[QODLink]
Central & South Asia
Pakistan PM cancels trip to UN due to floods
Yusuf Raza Gilani cancels trip to New York to co-ordinate aid efforts as floods leave more than 200,000 people homeless.
Last Modified: 16 Sep 2011 21:29
Heavy rains have flooded large parts of the southern Sindh province, leaving more than 200,000 people homeless [AFP]

Pakistan's prime minister has cancelled his attendance at next week's UN General Assembly session in New York, saying he needed to co-ordinate flood relief efforts at home.

Yusuf Raza Gilani said he will visit flood-affected areas starting on Saturday, said a statement from his office.

Gilani said Pakistan's foreign minister will address the assembly in his place.

Monsoon rains have flooded large parts of the southern Sindh province over the last six weeks, leaving more than 200,000 people homeless.

Pakistan's leaders came under criticism last year for failing to deal with floods that affected more than a quarter of the country's territory.

Local authorities, the United Nations, and foreign and local aid groups are distributing water, medicine and food, while the army is rescuing people from communities trapped by the waters.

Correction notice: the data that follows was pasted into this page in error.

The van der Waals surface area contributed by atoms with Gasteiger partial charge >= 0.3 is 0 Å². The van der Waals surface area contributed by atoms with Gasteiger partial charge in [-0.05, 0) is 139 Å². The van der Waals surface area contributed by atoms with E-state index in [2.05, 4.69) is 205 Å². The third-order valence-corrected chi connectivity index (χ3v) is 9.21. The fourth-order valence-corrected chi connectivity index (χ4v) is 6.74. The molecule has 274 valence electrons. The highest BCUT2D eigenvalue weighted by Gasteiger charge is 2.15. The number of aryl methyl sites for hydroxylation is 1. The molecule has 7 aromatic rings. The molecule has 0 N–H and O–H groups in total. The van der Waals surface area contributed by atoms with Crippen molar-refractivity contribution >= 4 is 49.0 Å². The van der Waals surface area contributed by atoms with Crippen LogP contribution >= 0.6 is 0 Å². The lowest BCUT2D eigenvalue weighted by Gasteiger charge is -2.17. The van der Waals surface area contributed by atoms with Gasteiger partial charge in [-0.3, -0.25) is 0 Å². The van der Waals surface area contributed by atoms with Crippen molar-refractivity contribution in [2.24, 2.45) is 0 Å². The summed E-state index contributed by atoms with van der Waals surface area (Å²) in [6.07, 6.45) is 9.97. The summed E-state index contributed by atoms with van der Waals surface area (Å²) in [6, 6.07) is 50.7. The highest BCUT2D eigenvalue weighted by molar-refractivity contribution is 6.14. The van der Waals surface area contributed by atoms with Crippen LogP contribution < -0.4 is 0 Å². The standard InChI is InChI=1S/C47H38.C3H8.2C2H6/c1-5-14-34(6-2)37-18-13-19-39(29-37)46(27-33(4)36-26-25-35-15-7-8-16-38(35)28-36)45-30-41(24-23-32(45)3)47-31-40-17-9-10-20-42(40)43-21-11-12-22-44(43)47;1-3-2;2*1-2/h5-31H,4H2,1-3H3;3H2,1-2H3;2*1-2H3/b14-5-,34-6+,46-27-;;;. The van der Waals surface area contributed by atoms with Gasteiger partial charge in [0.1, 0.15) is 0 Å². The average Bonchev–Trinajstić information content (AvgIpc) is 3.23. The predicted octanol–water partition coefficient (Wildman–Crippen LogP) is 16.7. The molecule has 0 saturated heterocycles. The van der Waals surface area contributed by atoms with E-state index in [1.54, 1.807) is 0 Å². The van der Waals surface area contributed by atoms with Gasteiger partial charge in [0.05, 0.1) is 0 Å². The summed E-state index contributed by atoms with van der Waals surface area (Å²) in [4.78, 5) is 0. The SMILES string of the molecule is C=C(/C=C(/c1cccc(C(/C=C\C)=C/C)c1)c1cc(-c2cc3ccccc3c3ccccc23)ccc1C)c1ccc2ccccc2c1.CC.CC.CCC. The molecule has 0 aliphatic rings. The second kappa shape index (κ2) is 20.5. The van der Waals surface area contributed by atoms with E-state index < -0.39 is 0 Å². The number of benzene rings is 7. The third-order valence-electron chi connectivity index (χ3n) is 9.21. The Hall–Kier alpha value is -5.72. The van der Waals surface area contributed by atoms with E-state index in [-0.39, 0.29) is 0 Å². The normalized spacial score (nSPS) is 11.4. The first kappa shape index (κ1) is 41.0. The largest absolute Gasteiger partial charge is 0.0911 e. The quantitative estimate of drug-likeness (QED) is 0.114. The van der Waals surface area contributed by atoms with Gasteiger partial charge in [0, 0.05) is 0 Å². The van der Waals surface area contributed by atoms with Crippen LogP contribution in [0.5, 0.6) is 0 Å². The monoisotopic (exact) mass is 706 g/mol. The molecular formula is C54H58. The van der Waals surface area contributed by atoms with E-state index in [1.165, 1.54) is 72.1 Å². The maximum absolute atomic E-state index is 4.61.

But many thousands have received little or no help and are living in the open under rainy skies or scorching sun.

Last year's floods affected most areas of the country, including Sindh, and prompted a large international relief effort.

Just as international media interest in the story was peaking, Zardari was filmed arriving at a family-owned chateaux in France by helicopter, adding fuel to a blaze of criticism at home and abroad over the government's response to the disaster.

This year, media coverage of the disaster has been more muted, but the government has still come under some criticism.

Source:
Agencies
Topics in this article
People
Country
City
Organisation
Featured on Al Jazeera
Muslim volunteers face questioning and threat of arrest, while aid has been disrupted or blocked, charities say.
Six months on, outrage and sorrow over the mass schoolgirl abduction has disappeared - except for families in Nigeria.
ISIL combatants seeking an 'exit strategy' from Mideast conflict need positive reinforcement back home, analysts say.
European nation hit by a wave of Islamophobia as many young fighters join ISIL in Syria and Iraq.
Featured
Lacking cohesive local ground forces to attack in tandem, coalition air strikes will have limited effect, experts say.
Hindu right-wing groups run campaign against what they say is Muslim conspiracy to convert Hindu girls into Islam.
Six months on, outrage and sorrow over the mass schoolgirl abduction has disappeared - except for families in Nigeria.
Muslim caretakers maintain three synagogues in eastern Indian city, which was once home to a thriving Jewish community.
Amid fresh ISIL gains, officials in Anbar province have urged the Iraqi government to request foreign ground troops.